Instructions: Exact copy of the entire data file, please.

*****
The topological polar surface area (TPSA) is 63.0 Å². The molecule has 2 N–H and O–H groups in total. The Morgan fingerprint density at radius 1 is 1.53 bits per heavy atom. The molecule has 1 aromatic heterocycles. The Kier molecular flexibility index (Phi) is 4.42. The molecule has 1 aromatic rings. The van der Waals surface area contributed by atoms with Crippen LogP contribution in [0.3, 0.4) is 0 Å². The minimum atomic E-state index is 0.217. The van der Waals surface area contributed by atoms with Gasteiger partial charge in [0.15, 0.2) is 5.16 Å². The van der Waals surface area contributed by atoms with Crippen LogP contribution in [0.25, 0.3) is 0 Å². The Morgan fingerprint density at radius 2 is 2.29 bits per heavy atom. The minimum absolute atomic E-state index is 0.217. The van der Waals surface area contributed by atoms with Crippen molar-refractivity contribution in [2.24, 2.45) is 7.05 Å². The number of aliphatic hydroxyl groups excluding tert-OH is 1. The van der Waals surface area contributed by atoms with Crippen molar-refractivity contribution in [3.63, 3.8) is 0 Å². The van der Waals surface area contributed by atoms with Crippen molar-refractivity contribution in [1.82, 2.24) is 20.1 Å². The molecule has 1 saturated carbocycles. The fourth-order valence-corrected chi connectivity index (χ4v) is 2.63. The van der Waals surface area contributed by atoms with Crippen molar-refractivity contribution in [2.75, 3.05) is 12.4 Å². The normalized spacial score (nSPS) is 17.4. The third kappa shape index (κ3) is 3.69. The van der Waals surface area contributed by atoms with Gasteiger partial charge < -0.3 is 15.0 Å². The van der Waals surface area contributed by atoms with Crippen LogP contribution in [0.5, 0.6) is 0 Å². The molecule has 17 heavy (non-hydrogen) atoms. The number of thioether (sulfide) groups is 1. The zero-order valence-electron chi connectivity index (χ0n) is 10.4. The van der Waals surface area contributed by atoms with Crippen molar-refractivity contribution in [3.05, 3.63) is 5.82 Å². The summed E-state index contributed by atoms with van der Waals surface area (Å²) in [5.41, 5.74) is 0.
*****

The topological polar surface area (TPSA) is 63.0 Å². The molecule has 2 N–H and O–H groups in total. The Morgan fingerprint density at radius 1 is 1.53 bits per heavy atom. The molecule has 1 aromatic heterocycles. The Kier molecular flexibility index (Phi) is 4.42. The molecule has 1 aromatic rings. The van der Waals surface area contributed by atoms with Crippen LogP contribution in [0.3, 0.4) is 0 Å². The minimum atomic E-state index is 0.217. The van der Waals surface area contributed by atoms with Gasteiger partial charge in [0.15, 0.2) is 5.16 Å². The van der Waals surface area contributed by atoms with Crippen LogP contribution in [0.25, 0.3) is 0 Å². The Morgan fingerprint density at radius 2 is 2.29 bits per heavy atom. The minimum absolute atomic E-state index is 0.217. The van der Waals surface area contributed by atoms with Crippen molar-refractivity contribution in [2.24, 2.45) is 7.05 Å². The number of aliphatic hydroxyl groups excluding tert-OH is 1. The van der Waals surface area contributed by atoms with Crippen molar-refractivity contribution in [3.63, 3.8) is 0 Å². The van der Waals surface area contributed by atoms with Crippen molar-refractivity contribution in [1.82, 2.24) is 20.1 Å². The molecule has 1 saturated carbocycles. The fourth-order valence-corrected chi connectivity index (χ4v) is 2.63. The van der Waals surface area contributed by atoms with Crippen molar-refractivity contribution in [2.75, 3.05) is 12.4 Å². The normalized spacial score (nSPS) is 17.4. The third kappa shape index (κ3) is 3.69. The van der Waals surface area contributed by atoms with Gasteiger partial charge < -0.3 is 15.0 Å². The van der Waals surface area contributed by atoms with Crippen LogP contribution in [0.5, 0.6) is 0 Å². The molecule has 17 heavy (non-hydrogen) atoms. The number of thioether (sulfide) groups is 1. The zero-order valence-electron chi connectivity index (χ0n) is 10.4. The van der Waals surface area contributed by atoms with Crippen molar-refractivity contribution in [3.05, 3.63) is 5.82 Å². The summed E-state index contributed by atoms with van der Waals surface area (Å²) in [5.41, 5.74) is 0.